This post was prompted by this twitter exchange:

@hetrick46 Very hard to compare them using any kind of regression because they are perfect subs for one another (never play together)

— Austin Clemens (@AustinClemens2) April 21, 2014

I want to clarify this issue for non-stats people. Adjusted plus-minus and similar analytics, including my own adjusted defensive impact analytic that I debuted a couple days ago, use multivariate regression to ‘adjust’ the raw numbers. The basic idea is that a lot of players who are not very good get to share the floor with great players sometimes. Udonis Haslem gets a fair bit of floor time with LeBron James. When that happens, Haslem’s raw plus-minus is going to look great! But that’s mostly because James was also in the game with him. So the regression controls for all the players on the court, and tries to extract the contribution made by each.

One of the frequently cited problems with this approach is multicollinearity. This happens when certain players are close or perfect substitutes for each other, like Ian Mahinmi and Roy Hibbert. Mahinmi and Hibbert have not spent a single second on the court together this whole season (there have been instances where both have been off the court, but this is rare). The variables we use to control for the presence of Hibbert and Mahinmi are therefore highly correlated: when one is 0 (indicating that the player is not on the court) the other is almost always 1.

But that’s only true for the particular specification used in APM. Comparing perfectly correlated variables is not only possible in regression, it’s done all the time! At my day job right now, I’m working with a big dataset of criminal justice outcomes, and one variable that is shown to be a significant predictor of criminal recidivism is gender. If we created two variables, one indicating whether a person is male, and one indicating whether a person is female, these variables will be perfectly correlated. But this isn’t a problem–we simply exclude one of these variables, and the one we exclude is the comparison group. So if I place the male variable in the model, for example, I would then interpret the model as saying^{1} “Males are 5% more likely than females to recidivate, all else equal.” What if I try to include both variables in the model? I won’t get very far if the variables are *perfectly* collinear, as they are in this case, but Mahinmi and Hibbert are sometimes both out together, so their indicator variables are not perfectly correlated.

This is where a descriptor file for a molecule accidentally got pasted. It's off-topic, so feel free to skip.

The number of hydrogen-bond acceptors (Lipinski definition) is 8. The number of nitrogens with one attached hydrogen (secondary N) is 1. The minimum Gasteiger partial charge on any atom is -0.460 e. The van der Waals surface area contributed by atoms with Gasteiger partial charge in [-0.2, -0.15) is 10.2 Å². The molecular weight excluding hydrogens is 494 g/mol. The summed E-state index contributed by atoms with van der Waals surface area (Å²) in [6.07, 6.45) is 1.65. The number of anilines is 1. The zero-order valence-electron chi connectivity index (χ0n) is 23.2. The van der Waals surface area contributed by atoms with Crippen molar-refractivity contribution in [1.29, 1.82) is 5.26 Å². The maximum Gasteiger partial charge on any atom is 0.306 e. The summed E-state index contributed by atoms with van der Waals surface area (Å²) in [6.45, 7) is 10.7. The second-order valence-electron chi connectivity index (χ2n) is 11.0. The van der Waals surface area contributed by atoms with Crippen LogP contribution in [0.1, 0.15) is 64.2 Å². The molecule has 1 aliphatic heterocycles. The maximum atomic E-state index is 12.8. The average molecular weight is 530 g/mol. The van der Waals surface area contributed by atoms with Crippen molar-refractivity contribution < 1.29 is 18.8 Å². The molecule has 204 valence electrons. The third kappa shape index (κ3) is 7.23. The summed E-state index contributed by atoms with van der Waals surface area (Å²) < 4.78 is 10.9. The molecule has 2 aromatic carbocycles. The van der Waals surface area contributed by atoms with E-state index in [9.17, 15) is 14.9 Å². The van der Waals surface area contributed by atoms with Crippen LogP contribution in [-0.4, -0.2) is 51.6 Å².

How does multicollinearity affect the model? The most common problem with multicollinearity is that the errors associated with model estimates blow up. That’s bad if you care about statistical significance, but generally we don’t for things like APM and RPM. And it’s very possible that multicollinearity won’t affect estimates of player ability at all. The could though, especially when you don’t just have two groups but something closer to 200, as we do when we want to get estimates for nearly every NBA player.

What if we respecify the model though? Remember we can make this work if we exclude one of either Mahinmi or Hibbert such that that player is the comparison group. I don’t have the data necessary for APM, but I do have shot data for the 2013-2014 season. I ran the following regression using all shots taken against the Pacers:

Shot_made = Offensive_FG% + Home + Defensive_P1 + Defensive_P2 + Defensive_P3 + Defensive_P4 + Defensive_P5 + …

Where shot_made is an indicator variable that is 1 if the shot went in, 0 if it didn’t, offensive_fg% is the FG% of the player taking the shot from that spot on the court, home is an indicator variable that is 1 if the Pacers are at home and otherwise 0, and the defensive_p* variables are just indicator variables for every Pacers player–even ones who barely saw the court. HOWEVER, I remove Ian Mahinmi’s indicator variable (this is arbitrary, I would get the exact same answer if I removed Hibbert’s). This is now a well-specified model that doesn’t suffer from multicollinearity (at least, not between Hibbert and Mahinmi) and for which the coefficients I retrieve can be interpreted as a player’s defensive contribution relative to Ian Mahinmi.

What I get back from the model is an estimate of how much that player’s presence on the court either adds to or subtracts from the probability that an opposing player will hit his shot compared to if Ian Mahinmi was on the court instead. To my surprise, the coefficient for Hibbert’s indicator variable is 0.005. This means that Hibbert’s presence increases the probability that an opposing player will hit his shot by 0.5% compared to if Ian Mahinmi was on the court. So the model says Mahinmi infinitesimally better. This estimate is not statistically significant however, reflecting just how close these two guys are in terms of the defense they provide. Additionally, keep in mind that my model is only about a player’s effect on shots. APM is more holistic, and can reflect things like the ability to create turnovers, draw offensive fouls, rebound and so on.

The problem is you can’t apply this approach on a large scale. If ESPN came out with a new stat “RPMCTIM”, which of course stands for “Real plus-minus compared to Ian Mahinmi,” no one would quite know what to make of it. Virtually everyone in the league would appear to be a poor defender, because the comparison is Ian Mahinmi–a great defender!

- All these numbers are completely made up. ↑